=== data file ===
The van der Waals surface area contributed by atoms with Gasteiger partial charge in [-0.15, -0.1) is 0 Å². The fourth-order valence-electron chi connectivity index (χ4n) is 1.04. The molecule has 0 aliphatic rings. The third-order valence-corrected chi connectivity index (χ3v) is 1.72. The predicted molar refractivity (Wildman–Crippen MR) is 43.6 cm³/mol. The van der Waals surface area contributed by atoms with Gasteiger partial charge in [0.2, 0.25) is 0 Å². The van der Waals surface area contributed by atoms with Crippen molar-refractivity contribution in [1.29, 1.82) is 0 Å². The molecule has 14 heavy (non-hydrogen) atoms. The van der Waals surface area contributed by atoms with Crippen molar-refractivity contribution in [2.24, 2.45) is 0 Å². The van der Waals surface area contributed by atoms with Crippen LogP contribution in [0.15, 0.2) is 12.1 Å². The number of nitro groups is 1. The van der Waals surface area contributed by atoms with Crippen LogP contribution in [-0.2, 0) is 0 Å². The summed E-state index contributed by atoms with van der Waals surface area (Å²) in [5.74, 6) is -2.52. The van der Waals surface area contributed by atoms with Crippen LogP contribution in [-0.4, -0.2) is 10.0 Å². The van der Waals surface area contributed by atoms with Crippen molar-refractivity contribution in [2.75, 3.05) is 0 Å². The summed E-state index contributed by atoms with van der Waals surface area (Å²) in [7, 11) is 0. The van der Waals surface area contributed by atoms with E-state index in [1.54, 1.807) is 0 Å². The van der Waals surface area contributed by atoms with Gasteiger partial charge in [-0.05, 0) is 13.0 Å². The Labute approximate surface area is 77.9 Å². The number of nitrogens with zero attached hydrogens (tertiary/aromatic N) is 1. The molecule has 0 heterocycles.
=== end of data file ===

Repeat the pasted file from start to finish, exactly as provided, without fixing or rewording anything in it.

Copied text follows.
The van der Waals surface area contributed by atoms with Gasteiger partial charge in [-0.15, -0.1) is 0 Å². The fourth-order valence-electron chi connectivity index (χ4n) is 1.04. The molecule has 0 aliphatic rings. The third-order valence-corrected chi connectivity index (χ3v) is 1.72. The predicted molar refractivity (Wildman–Crippen MR) is 43.6 cm³/mol. The van der Waals surface area contributed by atoms with Gasteiger partial charge in [0.2, 0.25) is 0 Å². The van der Waals surface area contributed by atoms with Crippen molar-refractivity contribution in [1.29, 1.82) is 0 Å². The molecule has 14 heavy (non-hydrogen) atoms. The van der Waals surface area contributed by atoms with Crippen molar-refractivity contribution in [2.24, 2.45) is 0 Å². The van der Waals surface area contributed by atoms with Crippen LogP contribution in [0.15, 0.2) is 12.1 Å². The number of nitro groups is 1. The van der Waals surface area contributed by atoms with Crippen LogP contribution in [-0.2, 0) is 0 Å². The summed E-state index contributed by atoms with van der Waals surface area (Å²) in [5.74, 6) is -2.52. The van der Waals surface area contributed by atoms with Crippen LogP contribution in [-0.4, -0.2) is 10.0 Å². The van der Waals surface area contributed by atoms with Crippen molar-refractivity contribution in [2.75, 3.05) is 0 Å². The summed E-state index contributed by atoms with van der Waals surface area (Å²) in [7, 11) is 0. The van der Waals surface area contributed by atoms with E-state index in [1.54, 1.807) is 0 Å². The van der Waals surface area contributed by atoms with Gasteiger partial charge in [-0.05, 0) is 13.0 Å². The Labute approximate surface area is 77.9 Å². The number of nitrogens with zero attached hydrogens (tertiary/aromatic N) is 1. The molecule has 0 heterocycles.